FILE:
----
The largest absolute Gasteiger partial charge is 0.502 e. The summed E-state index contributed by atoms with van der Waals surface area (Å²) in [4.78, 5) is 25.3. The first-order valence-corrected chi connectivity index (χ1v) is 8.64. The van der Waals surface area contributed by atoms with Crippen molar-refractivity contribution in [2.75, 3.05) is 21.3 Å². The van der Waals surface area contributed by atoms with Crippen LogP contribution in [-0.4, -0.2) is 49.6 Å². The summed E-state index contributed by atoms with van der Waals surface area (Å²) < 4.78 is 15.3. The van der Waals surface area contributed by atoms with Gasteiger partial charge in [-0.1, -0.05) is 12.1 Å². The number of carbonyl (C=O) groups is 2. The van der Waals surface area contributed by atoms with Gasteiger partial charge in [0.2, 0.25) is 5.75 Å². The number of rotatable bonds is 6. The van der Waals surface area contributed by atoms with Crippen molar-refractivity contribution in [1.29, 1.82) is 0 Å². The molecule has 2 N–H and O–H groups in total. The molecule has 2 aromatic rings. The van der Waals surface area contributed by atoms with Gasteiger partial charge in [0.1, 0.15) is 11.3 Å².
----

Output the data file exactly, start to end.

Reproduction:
The largest absolute Gasteiger partial charge is 0.502 e. The summed E-state index contributed by atoms with van der Waals surface area (Å²) in [4.78, 5) is 25.3. The first-order valence-corrected chi connectivity index (χ1v) is 8.64. The van der Waals surface area contributed by atoms with Crippen molar-refractivity contribution in [2.75, 3.05) is 21.3 Å². The van der Waals surface area contributed by atoms with Crippen LogP contribution in [-0.4, -0.2) is 49.6 Å². The summed E-state index contributed by atoms with van der Waals surface area (Å²) < 4.78 is 15.3. The van der Waals surface area contributed by atoms with Gasteiger partial charge in [-0.1, -0.05) is 12.1 Å². The number of carbonyl (C=O) groups is 2. The van der Waals surface area contributed by atoms with Gasteiger partial charge in [0.2, 0.25) is 5.75 Å². The number of rotatable bonds is 6. The van der Waals surface area contributed by atoms with Crippen molar-refractivity contribution in [1.29, 1.82) is 0 Å². The molecule has 2 N–H and O–H groups in total. The molecule has 2 aromatic rings. The van der Waals surface area contributed by atoms with Gasteiger partial charge in [0.1, 0.15) is 11.3 Å².